Romance and Dating

Hamptons mansion shingle style cottage.jpgMy friend Anna is a summer wife.
You see, her “summer” husband, Abraham, does what all high-powered law firm partners do each summer: he dispatches his wife to the summer home in the Hamptons or Shelter Island or Martha’s Vineyard.
This allows Biglaw partners to supper in the city with the single senior (or summer) associates. I mean, these guys can’t be alone at dinnertime. They have to supper with someone, so why not with an associate who is close by or, better yet, in the same office?
One night, after I meet Abraham, I ask him about his family in exile, and how he is adjusting to their absence from his day- to-day life. He says: “Well, it’s better for the kids to be out there in the summer…. They have the beach, their grandparents are there….”
Blah. Blah. Blah. We’re in the midst of a global warming crisis; we’re all supposed to be wearing SPF 45, even when just driving in our cars. Do the kids really need that much sun and sea? And is it really benefiting them if their father is absent from their lives most days of the week? Or is this arrangement really better for you, Abraham?
Read more, after the jump.

double red triangle arrows Continue reading “Summer Wives (Part 1 of 2)”

avatar Marin ATL Idol.jpg[Ed. note: This post is by MARIN, one of the finalists in ATL Idol, the "reality blogging" competition that will determine ATL's next editor. It is marked with Marin's avatar (at right).]
Ever wonder what happened to Kory McFarren, the (literally) crappy boyfriend who stood by for a month while his girlfriend, Pam Babcock, grew overly attached to a toilet seat? The AP reported yesterday that McFarren was sentenced to six months probation after pleading no contest to a misdemeanor count of mistreatment of a dependent adult.

But don’t break out the party hats just yet.

Kory McFarren toilet seat boyfriend.jpg

Also Tuesday, McFarren was sentenced to six months in jail for an unrelated charge of lewd and lascivious behavior for exposing himself to a teenage neighbor in March.

Apparently while Babcock convalesced in the hospital, McFarren sought solace by staring out his window. And masturbating.

“This has been going on for a long period of time,” the neighbor said. “While we were using our pool or hot tub, he would stand in his window and watch and play with himself. It has become much worse lately.”

The resourceful neighbors tried to block McFarren’s view by piling logs in front of the pool. But “[a]s winter wore on, the wood pile shrank,” presumably leading to the expansion of McFarren’s own wood pile.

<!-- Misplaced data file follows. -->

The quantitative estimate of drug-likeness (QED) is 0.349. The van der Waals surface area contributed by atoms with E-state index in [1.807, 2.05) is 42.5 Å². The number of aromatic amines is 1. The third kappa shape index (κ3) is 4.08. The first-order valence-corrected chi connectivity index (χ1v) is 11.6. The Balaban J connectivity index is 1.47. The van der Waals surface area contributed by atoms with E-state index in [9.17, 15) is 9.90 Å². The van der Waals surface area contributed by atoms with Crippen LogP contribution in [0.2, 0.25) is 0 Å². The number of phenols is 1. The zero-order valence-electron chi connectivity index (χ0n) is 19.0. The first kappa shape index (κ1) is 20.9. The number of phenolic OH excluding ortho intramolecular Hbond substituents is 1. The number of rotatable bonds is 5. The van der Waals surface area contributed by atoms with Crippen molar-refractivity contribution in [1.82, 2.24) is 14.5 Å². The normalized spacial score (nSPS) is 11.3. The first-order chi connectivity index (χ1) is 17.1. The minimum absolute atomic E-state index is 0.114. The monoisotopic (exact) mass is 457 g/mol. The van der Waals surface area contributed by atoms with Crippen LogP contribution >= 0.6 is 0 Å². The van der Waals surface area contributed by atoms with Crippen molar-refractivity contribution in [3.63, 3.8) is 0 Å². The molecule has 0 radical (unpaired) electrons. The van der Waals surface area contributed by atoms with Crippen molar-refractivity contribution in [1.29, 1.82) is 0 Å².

In a cruel twist of fate, he has ended up exactly where Babcock did — in the can.

Boyfriend of woman stuck to toilet gets probation [AP]
Boyfriend arrested in new crime [The Hays Daily News]

Jeremy Anderson.jpgSeveral loyal ATL readers (and Bachelorette watchers?) tipped us off to a lawyer being among the 25 bachelors competing on the ABC reality TV show this season.
The eligible bachelor is 30-year-old Texan Jeremy Anderson. ABC cites his profession as “real estate attorney.” He’s a December 2007 grad of SMU Dedman School of Law.
Speaking of layoffs at Hunton & Williams, our tipster says Anderson (who summered there in 2007) was let go from their Dallas office when he went on the show:

A first-year Dallas associate (who took the February 2008 bar) was placed on probation by Hunton Williams after asking for a leave of absence to do The Bachelorette. The firm is apparently waiting for the season to air before making a final decision, although they obviously plan to fire him. Who has the gall to ask for a leave of absence during their first year, especially to do a reality TV show? But assuming it’s a legitimate reason to request time off, is Hunton’s reaction reasonable and fair?

His name is Jeremy Anderson… There’s a rumor that he makes it to the final three. His bio was taken off Hunton’s website.

When we called Hunton about the layoff rumors in Charlotte, we also asked about Anderson. The only comment we got from their spokesperson was, “On a personal note, I love the show.”
We appreciate your sending this along, ATL readers. As one of you predicts, we will “enjoy covering Jeremy . . . and his abs.”


Foreign Policy magazine Top 100 public intellectuals.jpgIn the current issue of Foreign Policy magazine, you’ll find their list of the world’s top 100 public intellectuals. The list appears here (and you can vote for your top five). Bios of the honorees — and we must confess, some of these names didn’t ring a bell — appear here.

The public intellectuals explicitly identified on the list as lawyers, judges, or legal scholars are (in alphabetical order):

Aitzaz Ahsan, president of Pakistan’s Supreme Court Bar Association, and a leader in the Pakistan People’s Party;

Shirin Ebadi, the Iranian human rights lawyer and Nobel laureate;

– Stanford law professor Lawrence Lessig; and

Judge Richard Posner of the Seventh Circuit, who wrote the book on public intellectuals.

And here are two other honorees with legal links:

– University of Chicago law professor and philosopher Martha Nussbaum; and

– journalist, Harvard Law School graduate, and Kennedy School of Government professor Samantha Power.

Cass Sunstein Martha Nussbaum Samantha Power Above the Law blog.jpgWhat do Professors Nussbaum and Power share in common? Cass Sunstein, as you may recall.